A mechanic’s and/or materialman’s lien, also known as a construction lien, when properly recorded, creates a security interest in real property that can be used to secure payment for services and/or materials that were consumed to construct, remodel, repair, or otherwise improve the real estate. The M&M lien allows the contractor or subcontractor who records the lien to have the right to seek recoup any unpaid invoices arising from the construction work through the forced sale of the real property. If the M&M lien is not paid, the contractor has one (1) year to file a lien foreclosure case that, if successful, allows the contractor to execute on their money judgment via a county sheriff’s public auction of the underlying property in the same manner as other foreclosure sales. This is the case even if the property is your homestead or you have an existing home mortgage.

Though this may seem like an easy way to collect money, construction liens do add complexity to any construction project. For example, the owner of the property will want the lien removed quickly because the mere recording of the lien may be a breach of their construction loan or could give their lender the right to accelerate the loan and immediately demand payment in full. Furthermore, the existence of the lien may hinder the owner’s ability to sell or refinance the property. Conversely, a subcontractor’s filing of a construction lien on a project will oftentimes interrupt a general contractor’s ability to make progress on a project as the owner may be reluctant to make additional payments while the lien is in place.

For these reasons, if a M&M lien is recorded against a project, it can bring the project to a halt. Accordingly, Oklahoma law provides a mechanism to remove some of the uncertainty and hardship that comes with a construction lien being recorded against the real property. To obtain this relief, any party having an interest in the real estate may obtain release the real estate from the liens which have attached to it by substituting a cash bond for the real property that is securing the unpaid amounts claimed by the contractor or materialman.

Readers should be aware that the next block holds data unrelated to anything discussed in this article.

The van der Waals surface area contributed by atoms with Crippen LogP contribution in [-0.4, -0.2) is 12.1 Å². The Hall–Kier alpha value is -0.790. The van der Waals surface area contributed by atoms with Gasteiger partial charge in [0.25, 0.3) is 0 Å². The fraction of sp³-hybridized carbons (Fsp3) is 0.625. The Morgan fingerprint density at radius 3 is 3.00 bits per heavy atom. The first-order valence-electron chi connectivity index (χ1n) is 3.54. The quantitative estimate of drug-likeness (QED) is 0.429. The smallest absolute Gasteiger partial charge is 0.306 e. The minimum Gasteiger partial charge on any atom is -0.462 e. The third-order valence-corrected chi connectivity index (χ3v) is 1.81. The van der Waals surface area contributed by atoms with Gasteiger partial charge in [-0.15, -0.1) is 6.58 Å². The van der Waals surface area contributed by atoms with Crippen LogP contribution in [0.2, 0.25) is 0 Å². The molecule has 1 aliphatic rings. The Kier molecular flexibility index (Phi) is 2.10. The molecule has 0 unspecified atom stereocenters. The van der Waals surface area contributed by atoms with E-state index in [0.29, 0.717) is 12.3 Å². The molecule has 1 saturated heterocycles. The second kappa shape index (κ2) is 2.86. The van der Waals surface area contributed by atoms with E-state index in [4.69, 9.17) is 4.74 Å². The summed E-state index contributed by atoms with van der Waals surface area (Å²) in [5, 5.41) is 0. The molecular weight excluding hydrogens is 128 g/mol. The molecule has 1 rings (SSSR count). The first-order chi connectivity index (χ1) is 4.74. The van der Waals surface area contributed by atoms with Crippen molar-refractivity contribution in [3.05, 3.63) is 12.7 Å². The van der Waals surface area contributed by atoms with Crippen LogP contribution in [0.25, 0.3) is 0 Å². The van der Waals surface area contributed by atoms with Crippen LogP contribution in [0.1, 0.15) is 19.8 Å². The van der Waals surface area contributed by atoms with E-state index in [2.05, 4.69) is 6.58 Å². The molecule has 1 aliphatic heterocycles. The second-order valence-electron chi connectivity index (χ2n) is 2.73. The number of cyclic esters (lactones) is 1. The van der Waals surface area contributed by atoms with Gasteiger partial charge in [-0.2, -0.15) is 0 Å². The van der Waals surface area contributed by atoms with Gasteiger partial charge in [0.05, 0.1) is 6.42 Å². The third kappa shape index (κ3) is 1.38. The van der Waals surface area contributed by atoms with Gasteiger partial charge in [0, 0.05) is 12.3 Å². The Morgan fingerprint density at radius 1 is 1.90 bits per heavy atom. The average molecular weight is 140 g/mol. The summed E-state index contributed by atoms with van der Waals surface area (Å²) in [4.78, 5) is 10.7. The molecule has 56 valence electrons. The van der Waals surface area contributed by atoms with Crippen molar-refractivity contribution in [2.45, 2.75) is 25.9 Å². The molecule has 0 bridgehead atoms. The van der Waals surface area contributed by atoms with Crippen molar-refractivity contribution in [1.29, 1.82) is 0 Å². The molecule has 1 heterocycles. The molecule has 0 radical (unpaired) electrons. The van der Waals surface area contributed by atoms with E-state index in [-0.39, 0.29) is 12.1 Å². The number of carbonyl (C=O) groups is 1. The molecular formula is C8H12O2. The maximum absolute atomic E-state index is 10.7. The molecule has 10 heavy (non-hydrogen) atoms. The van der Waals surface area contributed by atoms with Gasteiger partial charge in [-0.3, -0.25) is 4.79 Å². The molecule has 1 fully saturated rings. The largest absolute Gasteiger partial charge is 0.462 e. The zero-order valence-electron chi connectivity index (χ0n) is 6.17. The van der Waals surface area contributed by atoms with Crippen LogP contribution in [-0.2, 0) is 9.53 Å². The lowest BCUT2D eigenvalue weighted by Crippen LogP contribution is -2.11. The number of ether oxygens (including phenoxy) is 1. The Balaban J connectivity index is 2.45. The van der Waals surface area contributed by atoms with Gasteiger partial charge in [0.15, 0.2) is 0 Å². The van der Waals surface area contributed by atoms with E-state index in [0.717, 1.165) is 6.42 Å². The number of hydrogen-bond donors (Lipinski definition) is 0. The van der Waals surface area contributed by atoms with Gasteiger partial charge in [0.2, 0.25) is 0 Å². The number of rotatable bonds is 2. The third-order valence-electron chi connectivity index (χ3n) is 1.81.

In order to secure the immediate release of the lien, an individual with an interest in the real estate must deposit a sum of money sufficient to pay the total of the amounts claimed in the lien(s) being released, plus fifteen percent of such total (effectively 115% of the amount being claimed in the lien). The deposit must be made in the office of the clerk of the county in which the lien is recorded. This deposit can be made in cash, certified check, other bank obligation, or a surety bond issued by a surety company authorized to do business in the state of Oklahoma.

After the deposit has been made, the county clerk will release the lien and the property owner no longer has to worry about a judicial foreclosure and potential subsequent sale of the real property. Instead, the deposit with the county clerk will be used to satisfy any successful lien foreclosure claim. Upon release of the real estate from lien obligations, the rights of the person claiming through the lien are transferred from the real estate to the deposit. If a release of the construction lien through the substitution of collateral is a financial possibility, it can be better for both parties overall because the owner can avoid property foreclosure and the contractor or material supplier can take solace in the fact that if they prevail through the judicial proceeding, their claim will be paid in full.

This article is meant to provide a general understanding of how to substitute a deposit with the county clerk as collateral for a construction lien in Oklahoma. There are other nuances to filing liens or securing the release of liens.